Sookie continued, “No offers on the house, not much luck with selling the furniture… it’s not like we need the money, but she needs to get this monkey off her damn back… crazy old man should’ve just left her alone…”
I asked, “So there’s more to the will than disappointment.”
Sookie nodded. “Seems like a lot of bad blood… I’m not getting anything from the Daemon though. Gawain said he never has either. I’ll be relying on… I think the Human is Dee’s husband.”
The Human male opened the door to greet us and offered his hand immediately. “Gordon Davenport, I’m Dee’s husband. Sookie, I presume?”
His hair was dyed brown to hide his age. His colored contacts were a brighter blue than his actual irises. And he seemed to be perfectly comfortable in the country club casual attire: lemon-yellow polo shirt, khaki pleated pants, and brown loafers.
Sookie shook his hand and nodded. “Pleasure to meet you. This is my friend, Erik Nordmann.”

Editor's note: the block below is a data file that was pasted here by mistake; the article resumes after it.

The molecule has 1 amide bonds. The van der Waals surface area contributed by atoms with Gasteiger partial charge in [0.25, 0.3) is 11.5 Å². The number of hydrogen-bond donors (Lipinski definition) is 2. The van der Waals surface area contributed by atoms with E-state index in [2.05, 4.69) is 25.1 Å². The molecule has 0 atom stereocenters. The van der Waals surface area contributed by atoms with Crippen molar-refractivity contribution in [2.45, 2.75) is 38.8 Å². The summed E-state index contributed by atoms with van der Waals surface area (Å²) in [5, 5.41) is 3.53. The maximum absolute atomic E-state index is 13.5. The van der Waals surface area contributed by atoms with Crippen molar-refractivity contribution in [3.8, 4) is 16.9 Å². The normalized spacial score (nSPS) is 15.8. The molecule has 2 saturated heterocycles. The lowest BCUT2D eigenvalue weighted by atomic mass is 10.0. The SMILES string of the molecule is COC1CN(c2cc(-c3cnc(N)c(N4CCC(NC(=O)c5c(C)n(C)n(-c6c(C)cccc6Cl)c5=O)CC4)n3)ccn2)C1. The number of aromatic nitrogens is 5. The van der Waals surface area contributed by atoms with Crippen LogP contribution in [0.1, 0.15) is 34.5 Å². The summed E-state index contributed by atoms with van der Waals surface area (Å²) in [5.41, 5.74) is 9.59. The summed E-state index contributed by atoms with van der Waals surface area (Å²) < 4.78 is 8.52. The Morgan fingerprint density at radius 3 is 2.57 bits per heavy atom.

He stepped back after shaking my hand. “Pleasure’s all mine. Sookie, Erik, please come in. Dee’s proofreading a paper for our son. She’s practically a lawyer now that she’s been his editor through law school.”
And there was the pretentious parental swagger of the Human Ivy League.
As we stepped into the house, I could smell the faint scent of brimstone over dozens of other traces, but it wasn’t pungent enough to be from a full Dae.
I offered, “You must be proud. What school?”
He lifted his chin to boast, “Cambridge.”
Beyond the meticulously crafted inlaid wood floor in the foyer, I could see beautifully preserved wood paneling in every adjoining room… and not just simple antiques… museum pieces… intricately and ornately carved or inlaid wood pieces… including, but not limited to, the table in the center of the foyer. A hand carved ivory urn almost disguised the inlaid double-headed eagle of the Russian Empire.
If they were having difficulty selling anything in the house, it was because they weren’t advertising to the right audience.